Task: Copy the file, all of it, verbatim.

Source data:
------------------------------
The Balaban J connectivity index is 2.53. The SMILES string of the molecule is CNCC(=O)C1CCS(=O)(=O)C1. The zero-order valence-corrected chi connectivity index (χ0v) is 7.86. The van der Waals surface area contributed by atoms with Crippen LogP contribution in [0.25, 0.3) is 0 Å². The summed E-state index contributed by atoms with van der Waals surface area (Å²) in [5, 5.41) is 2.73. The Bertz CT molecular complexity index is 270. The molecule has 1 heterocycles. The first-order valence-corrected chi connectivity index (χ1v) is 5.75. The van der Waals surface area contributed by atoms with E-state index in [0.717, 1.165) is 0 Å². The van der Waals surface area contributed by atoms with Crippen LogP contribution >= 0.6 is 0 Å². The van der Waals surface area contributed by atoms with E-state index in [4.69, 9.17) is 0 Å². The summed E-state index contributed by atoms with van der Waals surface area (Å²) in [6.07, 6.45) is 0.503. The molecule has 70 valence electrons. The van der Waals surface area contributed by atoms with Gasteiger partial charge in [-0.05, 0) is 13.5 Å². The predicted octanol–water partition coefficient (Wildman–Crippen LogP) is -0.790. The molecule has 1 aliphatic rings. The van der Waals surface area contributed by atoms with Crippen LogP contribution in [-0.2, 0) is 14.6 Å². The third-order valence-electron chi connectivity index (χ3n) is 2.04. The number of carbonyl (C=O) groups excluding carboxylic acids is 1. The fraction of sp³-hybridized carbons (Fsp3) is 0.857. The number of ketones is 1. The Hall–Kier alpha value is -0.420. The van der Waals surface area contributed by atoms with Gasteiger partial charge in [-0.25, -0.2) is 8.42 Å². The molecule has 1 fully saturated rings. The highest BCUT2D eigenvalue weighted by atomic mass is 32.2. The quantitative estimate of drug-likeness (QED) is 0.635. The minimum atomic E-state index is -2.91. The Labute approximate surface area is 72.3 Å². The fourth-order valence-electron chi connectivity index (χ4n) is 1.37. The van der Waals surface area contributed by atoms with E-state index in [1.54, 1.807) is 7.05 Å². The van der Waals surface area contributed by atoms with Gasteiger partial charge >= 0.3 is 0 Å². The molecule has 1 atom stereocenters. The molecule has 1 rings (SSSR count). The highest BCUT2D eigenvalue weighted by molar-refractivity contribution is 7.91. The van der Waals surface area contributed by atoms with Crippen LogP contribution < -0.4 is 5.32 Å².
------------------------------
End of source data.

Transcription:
The Balaban J connectivity index is 2.53. The SMILES string of the molecule is CNCC(=O)C1CCS(=O)(=O)C1. The zero-order valence-corrected chi connectivity index (χ0v) is 7.86. The van der Waals surface area contributed by atoms with Crippen LogP contribution in [0.25, 0.3) is 0 Å². The summed E-state index contributed by atoms with van der Waals surface area (Å²) in [5, 5.41) is 2.73. The Bertz CT molecular complexity index is 270. The molecule has 1 heterocycles. The first-order valence-corrected chi connectivity index (χ1v) is 5.75. The van der Waals surface area contributed by atoms with E-state index in [0.717, 1.165) is 0 Å². The van der Waals surface area contributed by atoms with Crippen LogP contribution >= 0.6 is 0 Å². The van der Waals surface area contributed by atoms with E-state index in [4.69, 9.17) is 0 Å². The summed E-state index contributed by atoms with van der Waals surface area (Å²) in [6.07, 6.45) is 0.503. The molecule has 70 valence electrons. The van der Waals surface area contributed by atoms with Gasteiger partial charge in [-0.05, 0) is 13.5 Å². The predicted octanol–water partition coefficient (Wildman–Crippen LogP) is -0.790. The molecule has 1 aliphatic rings. The van der Waals surface area contributed by atoms with Crippen LogP contribution in [-0.2, 0) is 14.6 Å². The third-order valence-electron chi connectivity index (χ3n) is 2.04. The number of carbonyl (C=O) groups excluding carboxylic acids is 1. The fraction of sp³-hybridized carbons (Fsp3) is 0.857. The number of ketones is 1. The Hall–Kier alpha value is -0.420. The van der Waals surface area contributed by atoms with Gasteiger partial charge in [-0.25, -0.2) is 8.42 Å². The molecule has 1 fully saturated rings. The highest BCUT2D eigenvalue weighted by atomic mass is 32.2. The quantitative estimate of drug-likeness (QED) is 0.635. The minimum atomic E-state index is -2.91. The Labute approximate surface area is 72.3 Å². The fourth-order valence-electron chi connectivity index (χ4n) is 1.37. The van der Waals surface area contributed by atoms with E-state index in [1.54, 1.807) is 7.05 Å². The van der Waals surface area contributed by atoms with Gasteiger partial charge >= 0.3 is 0 Å². The molecule has 1 atom stereocenters. The molecule has 1 rings (SSSR count). The highest BCUT2D eigenvalue weighted by molar-refractivity contribution is 7.91. The van der Waals surface area contributed by atoms with Crippen LogP contribution < -0.4 is 5.32 Å².